Am I at risk for getting prostate cancer?
Mostly all men are at risk for prostate cancer. Around one man in nine can be diagnosed with this disease during his lifetime, but only 1 out of 39 will die of it. Approximately 80% of people over 80 years of age have prostate cancer. Apart from age, there are other factors that can potentiate the risk for prostate cancer.
The following factors can raise the risk of developing prostate cancer:
- Age: Prostate cancer risk increases with age particularly after age 50. More than 80% of prostate cancers are diagnosed in persons who are 65 years of age or older. Older men diagnosed with prostate cancer can face specific challenges, especially when it comes to cancer treatment.
- Geographical location: Across North America and Northern Europe, prostate cancer occurs most frequently. It also appears to be growing among Asian men living in urbanized environments, such as Hong Kong, Singapore, and North American and European cities, particularly among those with less physical activity and less balanced diets.
- Race: Black men carry a greater risk of prostate cancer than men of other races do. In these men, prostate cancer is more likely to be aggressive or advanced the reason being not determined yet.
- Family history: Approximately 20 percent of all prostate cancers are prostate cancer that runs in a family called familial prostate cancer. This form of prostate cancer develops due to a combination of shared genes and shared lifestyle or environmental factors.
Hereditary prostate cancer is rare and accounts for about 5% of all cases. This cancer occurs when gene modifications, or mutations, are transmitted from one generation to the next within a family. It can be suspected if any of the following characteristics are present in a family history:
- First degree relatives with prostate cancer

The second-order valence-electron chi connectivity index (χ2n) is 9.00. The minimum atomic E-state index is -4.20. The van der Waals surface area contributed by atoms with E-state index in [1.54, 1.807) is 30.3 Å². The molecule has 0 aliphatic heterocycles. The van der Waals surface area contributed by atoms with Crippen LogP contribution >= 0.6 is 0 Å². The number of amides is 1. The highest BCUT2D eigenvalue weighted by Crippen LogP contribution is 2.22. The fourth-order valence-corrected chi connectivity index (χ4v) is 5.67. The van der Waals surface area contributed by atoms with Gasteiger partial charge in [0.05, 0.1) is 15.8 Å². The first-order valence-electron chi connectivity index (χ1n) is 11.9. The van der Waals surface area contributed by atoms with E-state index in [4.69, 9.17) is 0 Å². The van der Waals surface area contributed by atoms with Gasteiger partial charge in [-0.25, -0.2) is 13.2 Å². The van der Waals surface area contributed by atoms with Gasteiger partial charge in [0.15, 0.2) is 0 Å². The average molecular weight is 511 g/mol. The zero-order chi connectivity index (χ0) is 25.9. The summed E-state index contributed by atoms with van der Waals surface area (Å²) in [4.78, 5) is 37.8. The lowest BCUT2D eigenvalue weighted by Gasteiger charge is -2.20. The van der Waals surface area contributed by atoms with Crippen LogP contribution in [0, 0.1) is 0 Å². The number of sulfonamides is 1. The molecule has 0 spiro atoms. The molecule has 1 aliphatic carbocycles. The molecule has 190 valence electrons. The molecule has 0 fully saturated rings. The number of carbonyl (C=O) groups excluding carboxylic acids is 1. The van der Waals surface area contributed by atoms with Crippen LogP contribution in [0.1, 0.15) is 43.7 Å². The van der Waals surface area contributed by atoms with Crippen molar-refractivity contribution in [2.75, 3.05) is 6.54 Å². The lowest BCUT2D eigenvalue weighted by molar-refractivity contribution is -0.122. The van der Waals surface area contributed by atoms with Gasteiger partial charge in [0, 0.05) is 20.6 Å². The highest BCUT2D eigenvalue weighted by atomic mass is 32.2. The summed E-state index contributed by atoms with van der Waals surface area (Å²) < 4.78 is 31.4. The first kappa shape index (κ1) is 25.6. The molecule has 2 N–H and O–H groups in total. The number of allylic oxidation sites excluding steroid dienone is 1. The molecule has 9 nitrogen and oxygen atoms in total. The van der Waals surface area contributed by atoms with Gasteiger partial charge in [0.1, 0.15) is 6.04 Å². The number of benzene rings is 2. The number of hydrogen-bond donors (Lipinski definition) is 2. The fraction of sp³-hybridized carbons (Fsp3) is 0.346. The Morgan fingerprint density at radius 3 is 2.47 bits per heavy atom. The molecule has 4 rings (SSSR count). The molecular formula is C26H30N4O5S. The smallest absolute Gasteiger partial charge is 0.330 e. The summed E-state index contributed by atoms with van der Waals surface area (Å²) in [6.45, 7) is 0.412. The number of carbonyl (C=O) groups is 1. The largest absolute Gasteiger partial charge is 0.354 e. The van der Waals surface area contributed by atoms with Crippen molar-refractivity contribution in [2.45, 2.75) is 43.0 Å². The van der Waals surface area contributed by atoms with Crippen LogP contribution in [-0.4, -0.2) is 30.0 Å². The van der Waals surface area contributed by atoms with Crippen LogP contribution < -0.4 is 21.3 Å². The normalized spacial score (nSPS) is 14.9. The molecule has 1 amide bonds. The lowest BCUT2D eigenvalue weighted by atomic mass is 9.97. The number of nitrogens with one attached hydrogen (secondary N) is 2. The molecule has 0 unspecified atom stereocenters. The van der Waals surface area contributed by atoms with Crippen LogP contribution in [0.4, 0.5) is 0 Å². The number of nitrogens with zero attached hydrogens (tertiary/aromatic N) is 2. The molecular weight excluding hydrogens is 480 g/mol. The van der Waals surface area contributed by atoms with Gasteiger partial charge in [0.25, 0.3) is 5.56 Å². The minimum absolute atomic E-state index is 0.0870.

- 3 generations of prostate cancer on the same side of the family
- Close relatives such as a father, son, brother, grandfather, nephew, or uncle, on the same side of the family diagnosed with prostate cancer.
The risk of developing prostate cancer is 2 to 3 times higher if a man has a first-degree relative such as father, brother, or son with prostate cancer. This risk can be increased even more with the number of relatives diagnosed with prostate cancer.
- Hereditary prostate and ovarian cancer (HBOC) syndrome: HBOC is associated with the DNA-repair mutations to BRCA1 and/or BRCA2 genes. Men with HBOC are more likely to develop an aggressive type of prostate cancer. BRCA1 and BRCA2 gene mutations accounts for only a minor percentage of familial prostate cancer. Men with BRCA1 or BRCA2 mutations should undergo early screening for prostate cancer. Genetic testing is suitable for families with prostate cancer who also have HBOC.
- Other genetic changes: HPC1, HPC2, HPCX, CAPB, ATM, FANCA, HOXB13, and mismatch repair genes may carry an increased risk of developing prostate cancer.
- Eating habits: Changes in the diet and nutrition especially diet rich in high fat-dairy products and red meat can cause or increase the risk of prostate cancer.